In Tacoma, we have a shining example of what public education can accomplish, even when faced with the thorniest problems. It’s called the Lincoln Center, and its story should be a model for how we move forward to improve schools around the state.
In 2007, 17 percent of incoming freshmen at Lincoln High School had met middle-school standards in math. Thirty-three percent had met standards in reading. Clearly, something had to be done.
The Lincoln Center was created, a school within a school. Students attend an extended day, from 7:35 a.m. to 5 p.m. They attend summer school and even go to school on Saturdays sometimes. The results were dramatic. Within a semester, the achievement gap between white students and students of color had vanished. Today, more than 90 percent of the class of 2012 is on track to graduate, compared with about 60 percent of their peers at Lincoln High.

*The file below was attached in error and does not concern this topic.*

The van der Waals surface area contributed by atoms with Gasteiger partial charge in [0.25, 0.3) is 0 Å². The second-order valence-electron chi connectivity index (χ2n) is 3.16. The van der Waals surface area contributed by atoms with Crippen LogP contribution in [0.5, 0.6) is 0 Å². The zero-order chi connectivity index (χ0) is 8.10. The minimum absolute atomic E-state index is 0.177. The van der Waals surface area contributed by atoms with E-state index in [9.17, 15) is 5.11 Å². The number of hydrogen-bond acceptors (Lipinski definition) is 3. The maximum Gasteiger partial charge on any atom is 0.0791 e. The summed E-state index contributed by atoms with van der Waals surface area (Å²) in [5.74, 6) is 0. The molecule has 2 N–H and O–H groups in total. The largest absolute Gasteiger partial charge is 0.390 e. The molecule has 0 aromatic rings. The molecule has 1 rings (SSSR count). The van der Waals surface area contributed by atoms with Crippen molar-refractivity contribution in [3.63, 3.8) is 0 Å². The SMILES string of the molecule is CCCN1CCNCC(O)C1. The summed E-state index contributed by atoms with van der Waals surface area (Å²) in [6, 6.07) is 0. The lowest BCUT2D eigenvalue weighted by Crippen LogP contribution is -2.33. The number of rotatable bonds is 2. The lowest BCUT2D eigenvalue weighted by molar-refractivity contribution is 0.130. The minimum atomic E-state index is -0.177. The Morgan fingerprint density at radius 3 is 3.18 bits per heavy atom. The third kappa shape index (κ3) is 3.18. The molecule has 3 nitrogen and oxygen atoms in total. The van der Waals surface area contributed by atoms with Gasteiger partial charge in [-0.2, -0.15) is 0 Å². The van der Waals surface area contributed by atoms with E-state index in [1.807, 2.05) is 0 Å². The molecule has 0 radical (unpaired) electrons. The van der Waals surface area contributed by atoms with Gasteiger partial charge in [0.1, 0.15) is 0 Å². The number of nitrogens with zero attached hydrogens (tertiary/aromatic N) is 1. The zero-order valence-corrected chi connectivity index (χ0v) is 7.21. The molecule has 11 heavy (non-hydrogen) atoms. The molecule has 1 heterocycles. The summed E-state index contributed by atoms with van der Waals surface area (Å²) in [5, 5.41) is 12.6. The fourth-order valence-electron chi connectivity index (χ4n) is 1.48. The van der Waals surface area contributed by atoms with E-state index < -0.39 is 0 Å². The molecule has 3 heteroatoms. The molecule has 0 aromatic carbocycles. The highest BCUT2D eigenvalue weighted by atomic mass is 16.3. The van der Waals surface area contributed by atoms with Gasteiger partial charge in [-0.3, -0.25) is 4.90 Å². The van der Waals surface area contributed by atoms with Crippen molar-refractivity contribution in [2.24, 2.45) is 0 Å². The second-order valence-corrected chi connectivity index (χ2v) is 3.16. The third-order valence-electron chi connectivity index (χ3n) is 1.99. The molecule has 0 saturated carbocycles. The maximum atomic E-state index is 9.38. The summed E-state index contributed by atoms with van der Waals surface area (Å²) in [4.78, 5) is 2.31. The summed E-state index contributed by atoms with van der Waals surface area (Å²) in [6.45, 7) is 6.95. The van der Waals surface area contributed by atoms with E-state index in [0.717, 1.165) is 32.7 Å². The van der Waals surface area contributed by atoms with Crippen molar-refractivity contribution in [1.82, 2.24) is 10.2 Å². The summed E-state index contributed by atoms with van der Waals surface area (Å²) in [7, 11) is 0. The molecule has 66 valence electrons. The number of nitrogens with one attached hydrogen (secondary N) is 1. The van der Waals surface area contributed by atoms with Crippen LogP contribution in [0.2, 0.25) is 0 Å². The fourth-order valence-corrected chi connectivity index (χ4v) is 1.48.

Adding more than 500 hours of class time to the school year may seem extreme, but it’s the kind of flexibility we need to make sure all students in Washington are prepared for work and life.